|More and more women are learning to enjoy fishing each and every day. And, why not? Fishing is a sport that doesn't require exceptional strength, stamina or height - quite the contrary, fishing is a sport of agility, finesse and patience, skills many women already possess. So why don't more women fish?|
Successful fishing requires knowledge of various types of fishing gear, tackle, and an understanding of the quarry. Fish have a variety of feeding habits, behavioral patterns, etc. and these characteristics influence how to go about fishing for them.
Traditionally, men learned how to fish when they were boys from fathers and grandfathers. Even if this training was lacking, it's no big deal for a guy to hang out with other guys who enjoy fishing and learn the ropes from them.
For a woman, though, the process is apt to be somewhat more difficult. In my family of all girls, we learned the thrill of fishing as children from our father. Fortunately for us, our dad was an "equal-opportunity" fisherman...and he was a very patient man.
We learned to bait our own hooks, remove fish from the line, and clean the fish as well. We were rewarded with many an enjoyable Sunday on the lake competing for top family fishing honors of who caught the most and the biggest fish.
For women who weren't brought up fishing as I was, all is certainly not lost. Although learning from a boyfriend or spouse is not out of the question, a significant other may not be the best place to get your first fishing pointers.
Your honey may not have the patience that you will need to learn proper fishing technique and he may be a bit condescending as well…not exactly conducive to an enjoyable learning experience.
Try instead local women's fishing clubs. Check online for groups in your area that are specifically organized by and for women. Many groups are primarily centered on fly-fishing but not all are.
Also see if your community college or local university offers any fishing courses. Often fishing classes are offered in the adult education, physical education or recreation departments.
Of course, you can also start at your local library, checking out books on fishing and learning a few basic techniques that way.
Your local fishing outfitter or marina may have more information as well and would also be a good place for information and to network with other fishing women.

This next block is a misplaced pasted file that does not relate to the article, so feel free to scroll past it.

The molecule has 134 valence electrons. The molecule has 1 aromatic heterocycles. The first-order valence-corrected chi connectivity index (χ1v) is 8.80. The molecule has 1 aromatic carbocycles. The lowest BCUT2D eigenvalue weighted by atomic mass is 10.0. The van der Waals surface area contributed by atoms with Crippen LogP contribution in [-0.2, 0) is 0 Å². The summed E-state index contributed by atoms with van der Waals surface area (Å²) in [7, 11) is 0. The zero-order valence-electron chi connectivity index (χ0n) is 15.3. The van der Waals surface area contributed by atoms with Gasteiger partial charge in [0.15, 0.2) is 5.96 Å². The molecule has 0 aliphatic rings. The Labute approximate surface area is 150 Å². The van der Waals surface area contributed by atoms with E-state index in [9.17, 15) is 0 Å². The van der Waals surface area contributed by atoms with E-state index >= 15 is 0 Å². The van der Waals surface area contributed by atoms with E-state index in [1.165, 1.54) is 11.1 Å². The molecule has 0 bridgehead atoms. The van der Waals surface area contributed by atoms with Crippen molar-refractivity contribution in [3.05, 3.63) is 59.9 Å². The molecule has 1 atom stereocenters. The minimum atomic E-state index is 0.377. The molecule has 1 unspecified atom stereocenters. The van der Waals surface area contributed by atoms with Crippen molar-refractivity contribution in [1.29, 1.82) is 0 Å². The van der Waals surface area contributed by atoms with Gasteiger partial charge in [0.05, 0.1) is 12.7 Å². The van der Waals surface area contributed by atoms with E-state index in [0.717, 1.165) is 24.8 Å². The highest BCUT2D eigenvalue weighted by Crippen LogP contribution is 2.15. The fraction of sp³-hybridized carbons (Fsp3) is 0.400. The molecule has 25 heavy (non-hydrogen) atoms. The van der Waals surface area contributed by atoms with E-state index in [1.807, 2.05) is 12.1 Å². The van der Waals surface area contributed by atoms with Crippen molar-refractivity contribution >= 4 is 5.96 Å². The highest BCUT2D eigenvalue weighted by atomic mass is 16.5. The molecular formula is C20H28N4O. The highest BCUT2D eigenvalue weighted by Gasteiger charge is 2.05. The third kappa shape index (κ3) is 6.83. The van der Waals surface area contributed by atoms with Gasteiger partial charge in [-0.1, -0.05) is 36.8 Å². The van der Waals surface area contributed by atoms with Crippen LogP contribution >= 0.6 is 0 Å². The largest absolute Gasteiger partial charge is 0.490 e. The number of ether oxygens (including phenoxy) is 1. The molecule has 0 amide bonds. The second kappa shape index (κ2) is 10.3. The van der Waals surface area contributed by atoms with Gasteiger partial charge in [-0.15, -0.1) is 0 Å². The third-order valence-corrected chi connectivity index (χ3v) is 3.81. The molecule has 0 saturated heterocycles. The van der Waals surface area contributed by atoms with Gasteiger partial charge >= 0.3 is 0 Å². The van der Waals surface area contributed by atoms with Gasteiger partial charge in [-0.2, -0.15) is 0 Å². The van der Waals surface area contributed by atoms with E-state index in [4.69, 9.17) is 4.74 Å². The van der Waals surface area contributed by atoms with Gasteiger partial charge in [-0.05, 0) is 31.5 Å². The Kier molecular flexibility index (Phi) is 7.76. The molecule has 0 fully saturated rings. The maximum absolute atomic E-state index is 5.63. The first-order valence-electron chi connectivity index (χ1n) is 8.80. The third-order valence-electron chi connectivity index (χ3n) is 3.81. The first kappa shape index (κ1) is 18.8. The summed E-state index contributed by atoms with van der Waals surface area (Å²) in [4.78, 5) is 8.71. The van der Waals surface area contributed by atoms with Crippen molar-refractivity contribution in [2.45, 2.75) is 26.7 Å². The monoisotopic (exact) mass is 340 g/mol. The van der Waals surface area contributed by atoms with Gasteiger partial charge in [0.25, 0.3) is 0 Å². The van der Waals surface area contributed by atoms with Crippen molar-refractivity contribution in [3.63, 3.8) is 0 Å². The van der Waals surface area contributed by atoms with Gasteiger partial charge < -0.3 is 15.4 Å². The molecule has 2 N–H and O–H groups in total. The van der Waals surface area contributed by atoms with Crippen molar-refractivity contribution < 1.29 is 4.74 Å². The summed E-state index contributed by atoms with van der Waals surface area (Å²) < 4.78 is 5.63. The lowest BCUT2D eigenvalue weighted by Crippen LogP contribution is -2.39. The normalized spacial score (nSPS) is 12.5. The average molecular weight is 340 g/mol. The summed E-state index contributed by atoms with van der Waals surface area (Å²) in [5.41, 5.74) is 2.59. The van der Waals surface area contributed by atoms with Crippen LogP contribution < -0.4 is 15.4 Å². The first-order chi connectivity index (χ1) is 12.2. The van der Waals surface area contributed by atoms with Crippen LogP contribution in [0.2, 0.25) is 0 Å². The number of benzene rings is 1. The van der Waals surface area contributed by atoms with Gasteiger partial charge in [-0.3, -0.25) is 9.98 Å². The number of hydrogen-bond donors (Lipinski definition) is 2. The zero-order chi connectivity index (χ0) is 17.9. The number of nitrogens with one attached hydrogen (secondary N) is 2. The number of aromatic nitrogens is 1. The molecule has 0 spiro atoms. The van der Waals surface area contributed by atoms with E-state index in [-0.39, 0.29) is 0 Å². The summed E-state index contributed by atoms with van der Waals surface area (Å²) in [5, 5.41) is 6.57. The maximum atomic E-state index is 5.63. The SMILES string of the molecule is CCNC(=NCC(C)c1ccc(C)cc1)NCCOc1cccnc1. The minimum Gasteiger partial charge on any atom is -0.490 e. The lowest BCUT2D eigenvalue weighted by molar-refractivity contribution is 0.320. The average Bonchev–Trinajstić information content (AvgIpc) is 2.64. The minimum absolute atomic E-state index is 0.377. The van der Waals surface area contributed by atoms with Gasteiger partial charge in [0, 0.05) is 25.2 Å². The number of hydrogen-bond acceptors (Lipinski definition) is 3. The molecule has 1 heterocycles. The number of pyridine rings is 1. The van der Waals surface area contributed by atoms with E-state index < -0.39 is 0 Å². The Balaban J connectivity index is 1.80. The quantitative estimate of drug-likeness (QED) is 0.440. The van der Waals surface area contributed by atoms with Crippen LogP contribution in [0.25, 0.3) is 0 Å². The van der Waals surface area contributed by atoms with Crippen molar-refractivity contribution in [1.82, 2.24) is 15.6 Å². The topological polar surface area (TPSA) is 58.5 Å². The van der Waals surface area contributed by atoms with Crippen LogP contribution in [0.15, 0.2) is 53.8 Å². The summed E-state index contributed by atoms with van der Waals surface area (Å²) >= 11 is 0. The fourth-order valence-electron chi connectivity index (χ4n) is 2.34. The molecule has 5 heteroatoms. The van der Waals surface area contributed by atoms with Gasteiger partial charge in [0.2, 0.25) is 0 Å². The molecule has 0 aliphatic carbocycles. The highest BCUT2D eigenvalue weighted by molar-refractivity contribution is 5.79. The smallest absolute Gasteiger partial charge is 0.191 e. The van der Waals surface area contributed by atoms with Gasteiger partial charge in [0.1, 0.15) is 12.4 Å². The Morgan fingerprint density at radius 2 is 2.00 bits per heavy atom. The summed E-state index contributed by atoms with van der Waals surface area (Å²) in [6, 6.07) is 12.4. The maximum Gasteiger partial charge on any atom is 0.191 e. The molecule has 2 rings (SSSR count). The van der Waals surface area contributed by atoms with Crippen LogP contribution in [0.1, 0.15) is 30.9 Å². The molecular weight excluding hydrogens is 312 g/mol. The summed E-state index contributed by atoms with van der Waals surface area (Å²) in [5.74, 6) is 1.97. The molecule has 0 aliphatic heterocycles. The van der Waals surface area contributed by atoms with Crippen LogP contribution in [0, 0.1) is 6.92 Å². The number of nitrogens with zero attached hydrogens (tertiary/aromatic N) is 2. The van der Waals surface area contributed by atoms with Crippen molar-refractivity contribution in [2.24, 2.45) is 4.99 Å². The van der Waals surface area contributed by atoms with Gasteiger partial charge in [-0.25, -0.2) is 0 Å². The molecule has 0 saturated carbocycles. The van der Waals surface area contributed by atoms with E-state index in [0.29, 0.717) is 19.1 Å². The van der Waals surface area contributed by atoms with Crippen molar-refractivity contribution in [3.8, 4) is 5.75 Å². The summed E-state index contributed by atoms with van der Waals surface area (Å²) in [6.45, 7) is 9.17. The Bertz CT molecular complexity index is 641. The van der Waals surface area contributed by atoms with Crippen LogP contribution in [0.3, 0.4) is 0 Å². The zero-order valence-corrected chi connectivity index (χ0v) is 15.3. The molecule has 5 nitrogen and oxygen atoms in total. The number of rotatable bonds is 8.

Another option is to go online and search for websites catering to women and the outdoors or, more specifically, women and fishing. One such website is www.ladiesletsgofishing.com.
Founded by Betty Bauman of Ft. Lauderdale, FL in 1997, LLGF "promotes networking among women anglers and emphasizes mentorship between novice and experienced members."
Other groups, both national and state, promote fishing for women. There are seminars, fishing adventures and special fishing events scheduled year-round in many areas of the country which are organized especially for women anglers.
Yet another reason fishing is a great hobby for women is because beginning your fishing experiences need not be prohibitively expensive. Especially when compared to other hobbies, start-up costs for spin or bait-casting fishing equipment are not tremendously high. Generally speaking, $200 or less can buy more than enough basic quality fishing gear for a beginner to get started. To start up a fly-fishing hobby will cost a bit more as the gear tends to be more expensive.
This, of course, doesn't include a boat! But, many fishing locations can be reached without a boat. Again, do your research to find areas accessible by car.
More women should consider fishing for an enjoyable and challenging hobby. Learning the basics of fishing is easy but perfecting those angling skills can take many hours of sometimes peaceful and sometimes extremely exciting time at the other end of a line.
About the Author
Elizabeth Edwards is a free-lance writer with a variety of professional and personal interests. You will find more information about fishing and fishing gear on www.fishing-rod-guide.info.
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